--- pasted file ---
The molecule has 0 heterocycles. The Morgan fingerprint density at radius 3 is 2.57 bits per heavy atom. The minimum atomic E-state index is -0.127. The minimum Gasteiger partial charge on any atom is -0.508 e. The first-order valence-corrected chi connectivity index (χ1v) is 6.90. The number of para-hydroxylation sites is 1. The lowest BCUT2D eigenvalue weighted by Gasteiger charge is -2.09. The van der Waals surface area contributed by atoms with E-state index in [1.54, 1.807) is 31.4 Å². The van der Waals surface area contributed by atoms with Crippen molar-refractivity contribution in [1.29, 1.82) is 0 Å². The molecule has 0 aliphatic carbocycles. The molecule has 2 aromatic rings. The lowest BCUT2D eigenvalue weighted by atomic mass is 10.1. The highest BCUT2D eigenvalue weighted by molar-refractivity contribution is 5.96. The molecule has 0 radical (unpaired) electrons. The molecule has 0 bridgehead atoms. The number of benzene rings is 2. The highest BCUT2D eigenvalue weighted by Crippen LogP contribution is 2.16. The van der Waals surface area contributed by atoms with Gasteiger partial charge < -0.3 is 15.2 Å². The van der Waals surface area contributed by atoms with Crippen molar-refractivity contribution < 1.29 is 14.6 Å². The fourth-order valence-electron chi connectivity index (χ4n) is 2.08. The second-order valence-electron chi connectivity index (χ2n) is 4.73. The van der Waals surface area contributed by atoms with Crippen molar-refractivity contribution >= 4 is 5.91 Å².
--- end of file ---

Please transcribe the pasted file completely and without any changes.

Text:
The molecule has 0 heterocycles. The Morgan fingerprint density at radius 3 is 2.57 bits per heavy atom. The minimum atomic E-state index is -0.127. The minimum Gasteiger partial charge on any atom is -0.508 e. The first-order valence-corrected chi connectivity index (χ1v) is 6.90. The number of para-hydroxylation sites is 1. The lowest BCUT2D eigenvalue weighted by Gasteiger charge is -2.09. The van der Waals surface area contributed by atoms with E-state index in [1.54, 1.807) is 31.4 Å². The van der Waals surface area contributed by atoms with Crippen molar-refractivity contribution in [1.29, 1.82) is 0 Å². The molecule has 0 aliphatic carbocycles. The molecule has 2 aromatic rings. The lowest BCUT2D eigenvalue weighted by atomic mass is 10.1. The highest BCUT2D eigenvalue weighted by molar-refractivity contribution is 5.96. The molecule has 0 radical (unpaired) electrons. The molecule has 0 bridgehead atoms. The number of benzene rings is 2. The highest BCUT2D eigenvalue weighted by Crippen LogP contribution is 2.16. The van der Waals surface area contributed by atoms with Gasteiger partial charge < -0.3 is 15.2 Å². The van der Waals surface area contributed by atoms with Crippen molar-refractivity contribution < 1.29 is 14.6 Å². The fourth-order valence-electron chi connectivity index (χ4n) is 2.08. The second-order valence-electron chi connectivity index (χ2n) is 4.73. The van der Waals surface area contributed by atoms with Crippen molar-refractivity contribution >= 4 is 5.91 Å².